A purely visual grid can also work well. Using tape, soap, tempera paint, or paint pens, you can add designs to your windows that make the glass visible to birds. If you’re feeling artistic, an intricate doodle would do the trick. Otherwise, using a level and a yardstick, you can simply draw lines. The key is to make the spaces between the lines small enough that birds don’t try to squeak through. For best results, vertical lines should be no more than 4 inches apart, and horizontal lines no more than 2 inches apart. If your casualties include hummingbirds, then use the 2-inch measure all around.
While not practical for everyone, you could make the designs permanent by etching or sandblasting them directly onto the glass. If you’d rather use decals, they need to be just as densely spaced as the grid in order to be effective. A company called Collidescape makes grids of dots and one-way transparent film that can do the job. But those single, elegant hawk silhouettes have been shown not to work. Likewise, past recommendations about how to safely space bird feeders away from windows haven’t stood up to testing.
You can also combine the ideas of a grid and a screen and make “Zen Curtains.” Basically a grid made of cords; they hang down over the glass on the outside of the window. They can be easier to install than paint, longer lasting, and can be aesthetically pleasing. I’ve seen them made from sparkly string with tiny mirrors attached, and the effect was delightful! A simple internet search will turn up both commercial and DIY versions.
Not every window or every homeowner can accommodate these ideal modifications, though. Using a simpler option, or a combination of techniques, is still helpful. At the Museum, we often tape a single length of curling ribbon at the top center of each window. As the ribbon blows and bounces in the breeze, it helps to deter birds. Awnings, external sunshades, and shutters can also minimize reflections. Having flowers and shrubs at the base of windows can encourage birds to dive in for shelter instead of trying to fly through to escape from a predator.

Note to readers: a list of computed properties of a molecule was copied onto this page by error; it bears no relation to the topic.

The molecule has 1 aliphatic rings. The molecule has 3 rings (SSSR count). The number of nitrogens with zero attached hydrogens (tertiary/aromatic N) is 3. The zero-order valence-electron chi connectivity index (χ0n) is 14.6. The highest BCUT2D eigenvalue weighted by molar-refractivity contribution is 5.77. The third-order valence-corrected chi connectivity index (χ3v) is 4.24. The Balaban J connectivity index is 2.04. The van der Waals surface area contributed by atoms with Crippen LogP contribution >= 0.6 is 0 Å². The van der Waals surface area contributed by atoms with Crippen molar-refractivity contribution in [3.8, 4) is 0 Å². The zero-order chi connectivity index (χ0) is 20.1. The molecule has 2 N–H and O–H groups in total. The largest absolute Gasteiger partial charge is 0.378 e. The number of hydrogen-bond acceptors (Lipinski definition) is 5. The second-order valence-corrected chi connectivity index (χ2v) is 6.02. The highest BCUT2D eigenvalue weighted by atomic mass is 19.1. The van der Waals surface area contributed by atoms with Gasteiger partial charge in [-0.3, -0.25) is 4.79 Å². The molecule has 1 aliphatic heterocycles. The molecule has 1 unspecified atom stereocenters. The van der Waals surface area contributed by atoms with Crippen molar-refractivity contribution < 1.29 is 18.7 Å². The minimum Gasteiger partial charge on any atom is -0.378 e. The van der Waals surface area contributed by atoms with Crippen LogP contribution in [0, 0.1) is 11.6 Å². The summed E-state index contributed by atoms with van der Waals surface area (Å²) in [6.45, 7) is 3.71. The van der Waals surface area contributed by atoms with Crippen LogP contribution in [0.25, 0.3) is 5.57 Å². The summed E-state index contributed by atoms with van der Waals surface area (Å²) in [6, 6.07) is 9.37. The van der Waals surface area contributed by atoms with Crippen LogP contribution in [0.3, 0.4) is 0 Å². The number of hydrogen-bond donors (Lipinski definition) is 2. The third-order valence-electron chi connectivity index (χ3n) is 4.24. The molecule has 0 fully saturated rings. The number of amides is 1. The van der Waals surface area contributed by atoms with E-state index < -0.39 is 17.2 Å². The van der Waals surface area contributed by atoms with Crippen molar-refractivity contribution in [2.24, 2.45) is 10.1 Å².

Making changes indoors can have an impact, too. Blinds, shades, or even sheer curtains on large windows change the reflection quite effectively. And my favorite recommendation is one of the easiest: letting your windows stay slightly dirty can cut down on the realism of the reflection.
Recent research found a positive relationship between the diversity of bird species in a neighborhood and the life satisfaction of people who live there. Add that to the reduction in those sickening thuds, and bird-proofing our windows feels like a great way to increase happiness this spring.
Emily’s award-winning second book, Natural Connections: Dreaming of an Elfin Skimmer, is now available to purchase at www.cablemuseum.org/books. Or order it from our friends at redberybooks.com to receive free shipping!
For more than 50 years, the Cable Natural History Museum has served to connect you to the Northwoods. The Museum is closed, but our Mysteries of the Night exhibit is available online. Connect with us on Facebook, Instagram, YouTube, and cablemuseum.org to keep track of our latest adventures in learning.